example, in 2013 Ministers commissioned a review of DFID’s business model:
“Changing with the Times: refining the DFID business model”. This is designed to
ensure that the UK targets its efforts on the right things, in the right places, and
delivers programmes in the right ways to maximise impact. Changing the business
model will also require DFID to explore how it allocates resources, how it
collaborates with development partners and how it works as an organisation. This
is set out in more detail in Chapters 4 and 5.
Transparency and scrutiny
As the UK honours its aid commitments, it is also ensuring much greater
transparency and scrutiny, to deliver value for money for British taxpayers and to
maximise the impact of the UK aid budget. In May 2011, the UK established the
Independent Commission for Aid Impact (ICAI), which has the remit to
scrutinise any and all UK Official Development Assistance, and which reports
directly to Parliament.
The UK has strongly supported and championed the International Aid
Transparency Initiative (IATI) since it was launched in 2011. The UK established
its own Development Tracker in November 2013 which provides easy to use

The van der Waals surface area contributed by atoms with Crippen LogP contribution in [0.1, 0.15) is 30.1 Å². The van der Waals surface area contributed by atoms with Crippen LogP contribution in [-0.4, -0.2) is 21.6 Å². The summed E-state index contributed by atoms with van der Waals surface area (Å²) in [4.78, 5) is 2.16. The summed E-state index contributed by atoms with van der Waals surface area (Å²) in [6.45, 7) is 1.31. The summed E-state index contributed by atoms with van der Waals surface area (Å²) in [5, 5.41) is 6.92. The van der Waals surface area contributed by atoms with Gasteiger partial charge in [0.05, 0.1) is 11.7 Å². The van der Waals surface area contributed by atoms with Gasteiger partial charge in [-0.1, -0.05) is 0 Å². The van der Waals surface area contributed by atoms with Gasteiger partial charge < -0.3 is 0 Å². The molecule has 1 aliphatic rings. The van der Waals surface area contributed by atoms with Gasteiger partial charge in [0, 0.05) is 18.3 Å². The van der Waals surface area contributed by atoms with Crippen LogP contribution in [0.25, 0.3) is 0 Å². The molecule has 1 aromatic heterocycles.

detailed information on UK-funded projects. The tracker uses data from DFID,
Department of Energy and Climate change (DECC), the Home Office, Foreign and
Commonwealth Office (FCO), Department for Work and Pensions (DWP), civil
society and private sector partners.
Global Leadership on International Development
The UK continues to play a leading role in global debates on the global
development landscape and aid policy. In 2013, the UK’s Prime Minister co-chaired
the UN High-Level Panel on the post-2015 development agenda. The Panel’s
report concludes that it is possible to eradicate extreme poverty by 2030, and
outlined the need to build effective, open and accountable institutions that ensure
peaceful and prosperous societies, and that encourage the rule of law, property
rights and freedom of speech for all. Building these institutions is fundamental to
addressing the world’s future challenges. The UK continues to be actively engaged
in the post-2015 deliberations.
A priority for the UK is to ensure that a modernised development financing
system will effectively support the post-2015 goals framework, with eradicating
poverty at its core. It should build on the success of the current system and
motivate all actors to do the right things in the right places, in the right ways.
The UK Presidency of the G8 in 2013 set an ambitious agenda, aimed at
boosting jobs and growth through more open trade, fairer taxes and greater
transparency (“the 3Ts”). The commitments made by the G8 at the Lough Erne
Summit will help developing countries to raise revenues from trade, taxes and the
sale of their natural resources, so that they can fund their own development. The
UK is now working to ensure the Lough Erne commitments are fully implemented.
As Co-Chair of the Global Partnership for Effective Development Cooperation
(GPEDC) the Secretary of State for International Deve